Felt is a non-woven textile created from sheep's, alpaca's, or goat's wool when exposed to heat, moisture, pressure, or agitation. Felting is extremely simple and requires a special needle, a foam block, and wool. It is ideal for a classroom activity.
Wool fibers face in one direction. When the fibers cross, they will virtually lock together as they travel under agitation by poking with a needle or rubbing the fibers together in the palm of your hands with hot water and soap- known as wet felting—the agitation resulting in the fibers forming a permanent bond. Adding soap in wet felting helps to speed up the process.
Tools and Materials
- Foam block (for needle felting only)
- Soap (for wet felting only)
- Wool (roving)
- Needle (38 gauge commonly used)
Basic Instruction for Wet Felting a Wool Ball
- Start by pulling apart the wool multiple times to loosen the fibers.
- Gently roll the fibers together into a loose ball. Fill a bowl with hot water and add soap to the wool. Dunk the wool ball into the water.
- Gently alternate the wool from one hand to another. Do this back and forth about 70 times.
- Dip in hot water and gently roll the wool between your palms in a circular motion, as if rolling a ball. This process takes patience initially, as it will seem like the ball needs to take shape. Keep rolling; if the ball is too soapy, dunk it into the hot water and continue rolling gently.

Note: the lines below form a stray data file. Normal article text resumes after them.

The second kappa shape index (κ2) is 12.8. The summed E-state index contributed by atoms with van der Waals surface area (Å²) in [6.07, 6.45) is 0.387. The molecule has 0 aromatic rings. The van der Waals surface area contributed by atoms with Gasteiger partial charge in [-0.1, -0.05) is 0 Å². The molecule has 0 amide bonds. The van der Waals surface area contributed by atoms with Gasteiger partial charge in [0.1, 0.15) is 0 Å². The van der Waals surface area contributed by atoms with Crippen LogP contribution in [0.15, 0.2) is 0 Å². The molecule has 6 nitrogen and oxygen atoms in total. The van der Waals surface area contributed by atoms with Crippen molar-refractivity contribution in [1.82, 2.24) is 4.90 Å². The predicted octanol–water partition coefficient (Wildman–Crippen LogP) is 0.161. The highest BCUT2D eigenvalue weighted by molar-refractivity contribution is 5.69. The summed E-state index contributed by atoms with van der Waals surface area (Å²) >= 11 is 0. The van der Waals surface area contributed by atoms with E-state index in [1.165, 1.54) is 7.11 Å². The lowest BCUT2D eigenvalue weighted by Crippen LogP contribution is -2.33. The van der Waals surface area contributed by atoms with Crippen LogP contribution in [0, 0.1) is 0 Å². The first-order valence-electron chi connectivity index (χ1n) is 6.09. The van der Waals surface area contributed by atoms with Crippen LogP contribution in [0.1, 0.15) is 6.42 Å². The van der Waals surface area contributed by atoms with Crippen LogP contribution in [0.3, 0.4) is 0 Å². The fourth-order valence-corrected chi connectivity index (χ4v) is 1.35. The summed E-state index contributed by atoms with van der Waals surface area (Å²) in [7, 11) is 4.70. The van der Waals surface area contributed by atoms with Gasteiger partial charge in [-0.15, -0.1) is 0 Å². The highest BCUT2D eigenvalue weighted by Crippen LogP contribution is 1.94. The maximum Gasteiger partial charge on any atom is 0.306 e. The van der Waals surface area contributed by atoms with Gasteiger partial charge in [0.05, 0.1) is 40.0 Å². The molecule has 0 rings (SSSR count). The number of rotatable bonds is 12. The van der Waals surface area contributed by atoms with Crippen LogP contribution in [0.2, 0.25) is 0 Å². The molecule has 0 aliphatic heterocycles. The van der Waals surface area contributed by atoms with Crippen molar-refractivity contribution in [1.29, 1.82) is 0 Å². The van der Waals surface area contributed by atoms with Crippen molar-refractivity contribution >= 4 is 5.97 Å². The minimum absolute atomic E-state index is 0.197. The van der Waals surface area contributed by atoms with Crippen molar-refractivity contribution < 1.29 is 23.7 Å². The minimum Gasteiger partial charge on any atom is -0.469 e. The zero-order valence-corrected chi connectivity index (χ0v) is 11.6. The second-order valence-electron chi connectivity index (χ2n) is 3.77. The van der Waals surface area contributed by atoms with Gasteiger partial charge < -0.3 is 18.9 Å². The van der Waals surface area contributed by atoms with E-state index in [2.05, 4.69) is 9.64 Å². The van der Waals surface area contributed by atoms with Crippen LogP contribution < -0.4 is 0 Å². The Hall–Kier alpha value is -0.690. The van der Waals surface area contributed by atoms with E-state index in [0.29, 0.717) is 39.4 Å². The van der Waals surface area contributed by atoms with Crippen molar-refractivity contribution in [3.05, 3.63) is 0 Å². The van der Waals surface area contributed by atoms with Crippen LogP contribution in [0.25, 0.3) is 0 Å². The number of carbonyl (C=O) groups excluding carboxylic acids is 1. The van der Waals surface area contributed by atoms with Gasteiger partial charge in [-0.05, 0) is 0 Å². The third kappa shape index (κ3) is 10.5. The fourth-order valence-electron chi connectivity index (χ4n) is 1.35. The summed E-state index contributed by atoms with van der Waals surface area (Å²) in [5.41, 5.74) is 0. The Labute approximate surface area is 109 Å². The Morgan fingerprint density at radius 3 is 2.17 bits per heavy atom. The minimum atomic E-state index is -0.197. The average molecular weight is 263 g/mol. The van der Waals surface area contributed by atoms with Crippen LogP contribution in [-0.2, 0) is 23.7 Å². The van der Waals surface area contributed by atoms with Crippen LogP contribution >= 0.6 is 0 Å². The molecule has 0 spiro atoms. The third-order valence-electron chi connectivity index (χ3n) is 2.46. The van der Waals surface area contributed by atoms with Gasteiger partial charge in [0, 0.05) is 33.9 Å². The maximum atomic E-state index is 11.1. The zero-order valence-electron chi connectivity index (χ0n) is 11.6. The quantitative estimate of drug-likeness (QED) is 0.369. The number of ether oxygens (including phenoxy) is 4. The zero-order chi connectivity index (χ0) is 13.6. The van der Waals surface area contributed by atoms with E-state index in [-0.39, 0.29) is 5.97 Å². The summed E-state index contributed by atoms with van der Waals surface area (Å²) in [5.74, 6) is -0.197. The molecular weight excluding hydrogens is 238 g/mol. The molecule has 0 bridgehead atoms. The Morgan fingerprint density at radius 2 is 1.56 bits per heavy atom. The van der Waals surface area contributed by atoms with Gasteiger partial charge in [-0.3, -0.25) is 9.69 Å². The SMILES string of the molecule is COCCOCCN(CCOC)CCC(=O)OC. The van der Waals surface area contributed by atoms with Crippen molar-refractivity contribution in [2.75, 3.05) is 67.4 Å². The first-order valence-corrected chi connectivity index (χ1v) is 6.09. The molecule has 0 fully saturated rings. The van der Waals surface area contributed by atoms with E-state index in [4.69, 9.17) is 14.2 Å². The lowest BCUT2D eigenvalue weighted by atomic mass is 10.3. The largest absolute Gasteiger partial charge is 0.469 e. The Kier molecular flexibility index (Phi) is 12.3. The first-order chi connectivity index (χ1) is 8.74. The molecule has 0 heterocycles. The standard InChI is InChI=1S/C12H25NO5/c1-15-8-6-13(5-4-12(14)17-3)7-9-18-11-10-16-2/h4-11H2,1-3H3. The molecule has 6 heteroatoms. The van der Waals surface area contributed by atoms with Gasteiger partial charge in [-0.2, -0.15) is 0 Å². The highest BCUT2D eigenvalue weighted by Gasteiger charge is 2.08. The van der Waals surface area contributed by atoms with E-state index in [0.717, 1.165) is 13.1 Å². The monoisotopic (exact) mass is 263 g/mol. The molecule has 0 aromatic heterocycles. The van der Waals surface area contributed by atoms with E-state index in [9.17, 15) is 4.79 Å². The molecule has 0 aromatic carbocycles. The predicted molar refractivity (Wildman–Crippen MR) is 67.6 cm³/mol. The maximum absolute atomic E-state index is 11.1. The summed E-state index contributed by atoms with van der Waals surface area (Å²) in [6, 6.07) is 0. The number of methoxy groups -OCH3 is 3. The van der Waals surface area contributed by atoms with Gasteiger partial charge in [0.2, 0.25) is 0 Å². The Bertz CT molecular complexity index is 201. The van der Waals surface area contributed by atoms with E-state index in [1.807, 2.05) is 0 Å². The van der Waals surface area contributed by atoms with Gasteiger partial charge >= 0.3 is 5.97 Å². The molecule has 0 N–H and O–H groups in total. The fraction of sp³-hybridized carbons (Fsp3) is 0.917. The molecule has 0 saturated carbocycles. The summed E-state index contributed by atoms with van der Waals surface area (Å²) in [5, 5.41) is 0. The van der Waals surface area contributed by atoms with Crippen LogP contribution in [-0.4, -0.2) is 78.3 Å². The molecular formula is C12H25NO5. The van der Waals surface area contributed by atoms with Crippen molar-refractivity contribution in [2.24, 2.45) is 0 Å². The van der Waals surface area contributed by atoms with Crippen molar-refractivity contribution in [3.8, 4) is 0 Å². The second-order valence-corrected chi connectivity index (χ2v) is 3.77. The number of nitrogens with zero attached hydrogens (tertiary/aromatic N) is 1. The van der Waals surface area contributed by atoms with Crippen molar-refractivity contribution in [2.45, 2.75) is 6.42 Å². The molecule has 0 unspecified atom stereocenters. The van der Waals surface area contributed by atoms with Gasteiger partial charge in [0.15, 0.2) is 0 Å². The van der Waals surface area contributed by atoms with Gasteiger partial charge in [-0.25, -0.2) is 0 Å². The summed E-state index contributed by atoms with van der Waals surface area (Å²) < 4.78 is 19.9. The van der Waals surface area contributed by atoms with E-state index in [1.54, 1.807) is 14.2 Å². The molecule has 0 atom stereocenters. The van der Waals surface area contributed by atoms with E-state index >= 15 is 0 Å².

- Keep repeating. A dense ball will form as the fibers become agitated by the hot soapy water.
Basic Instructions for Needle Felting
- Pull a wisp of wool, thin it with your hands, and lay it on the foam block.
- Repeat step one but lay the wool in the opposite direction.
- Repeat steps 1 and 2 until you have a thin layer of wool around 3/8 inch thick.
- Take your needle and stab through the wool into the foam block. The felted needle has barbs that bond the fibers through each other.
- Continue repeatedly stabbing through the wool until it bonds to create felt.
We recommend buying a DIY felting kit. It is a great way to try felting. We recommend handmade kits by the following artists. Of course we listed ourselves first. 😎
Caron Designs, LLC
Woolly Meadows Felting
You may also like to read this post - Needle Sizes and Their Uses.